Activists and friends of Jayson Negron hold hands as they hold a vigil for him near the Walgreen's along Fairfield Ave in Bridgeport, Conn., on Thursday May 9, 2019.
Christian Abraham / Hearst Connecticut Media

A journalist was arrested by Bridgeport police officers Thursday night while covering protests against police violence.

After more than 500 days in prison, two Reuters journalists convicted of breaking Myanmar's Official Secrets Act have been released from prison.

Hanbyul❤ / Creative Commons

ElleMarie ClaireCosmopolitan. For generations, magazines such as these have informed the world's women, serving as fashion manuals, as well as vestibules between the conventional and taboo.

This hour, we look back on the history of these publications, and talk about the challenges faced by many women's magazines today. 

Antonio Castagna / Flickr Creative Commons

We were going to produce a show today on loneliness with British writer Olivia Laing. We still want to do that show with Olivia - but not today.

Instead, we decided to switch gears and talk with Olivia and other artists about the themes in Olivia's new novel because they mirror our own concerns: how to live life in this fast-moving world where the present is history in the blink of an eye and world leaders can end our world with one wrong tweet? How can we exist, create art, raise children, commit to a future in a world that could be ending?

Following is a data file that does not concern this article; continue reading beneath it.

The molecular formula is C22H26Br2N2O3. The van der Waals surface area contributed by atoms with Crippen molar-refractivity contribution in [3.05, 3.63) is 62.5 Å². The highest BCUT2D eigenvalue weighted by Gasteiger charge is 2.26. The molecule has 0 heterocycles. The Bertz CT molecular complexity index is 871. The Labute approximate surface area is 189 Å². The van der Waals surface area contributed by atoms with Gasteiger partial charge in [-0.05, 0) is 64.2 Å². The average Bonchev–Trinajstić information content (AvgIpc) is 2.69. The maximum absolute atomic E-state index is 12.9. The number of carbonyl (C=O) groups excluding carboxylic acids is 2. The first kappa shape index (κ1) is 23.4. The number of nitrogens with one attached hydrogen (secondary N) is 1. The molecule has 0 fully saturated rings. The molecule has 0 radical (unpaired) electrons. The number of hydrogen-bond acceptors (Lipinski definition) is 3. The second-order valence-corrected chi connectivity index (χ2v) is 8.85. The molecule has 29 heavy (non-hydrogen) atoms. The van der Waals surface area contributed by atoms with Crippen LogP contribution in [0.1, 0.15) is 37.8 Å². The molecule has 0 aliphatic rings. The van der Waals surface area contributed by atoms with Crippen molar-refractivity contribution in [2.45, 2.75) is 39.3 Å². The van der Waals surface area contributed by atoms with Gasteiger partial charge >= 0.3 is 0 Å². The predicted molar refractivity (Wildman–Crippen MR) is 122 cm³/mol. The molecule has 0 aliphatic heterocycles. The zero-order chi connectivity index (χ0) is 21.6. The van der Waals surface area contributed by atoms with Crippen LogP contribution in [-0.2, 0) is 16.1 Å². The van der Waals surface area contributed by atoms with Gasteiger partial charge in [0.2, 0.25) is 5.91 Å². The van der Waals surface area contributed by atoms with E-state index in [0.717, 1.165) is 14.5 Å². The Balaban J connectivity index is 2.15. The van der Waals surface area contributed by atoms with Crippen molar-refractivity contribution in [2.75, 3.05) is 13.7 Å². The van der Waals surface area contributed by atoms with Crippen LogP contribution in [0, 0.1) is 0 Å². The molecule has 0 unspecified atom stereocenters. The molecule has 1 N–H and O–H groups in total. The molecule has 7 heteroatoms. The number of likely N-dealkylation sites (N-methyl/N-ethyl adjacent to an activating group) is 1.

Mercy Quaye

Colin's away this week, but The Nose must go on! Or maybe "must" isn't quite right, but in this particular case, The Nose is going on -- with excellent guest hosts: The Arts Paper's Lucy Gellman and the New Haven Independent's Tom Breen.

Hanbyul❤ / Creative Commons

Elle. Marie Claire. Cosmopolitan. For generations, magazines such as these have informed the world's women, serving as fashion manuals, as well as vestibules between the conventional and taboo.

This hour, we look back on the history of these publications, and talk about the challenges faced by many women's magazines today. 

Jonathan McNicol / Connecticut Public Radio

Language is an untamable beast. You can decide that infinitives aren't to be split and that "whom" is the objective form of "who" and that "literally" literally means literally. But here's the thing: Language doesn't have to care one way or the other what nonsense you've decided.

Lynsey Addario

This hour, Pulitzer Prize-winning photojournalist Lynsey Addario joins us. We talk about her career and her new book, Of Love & War, and learn about her upbringing in Westport, Connecticut.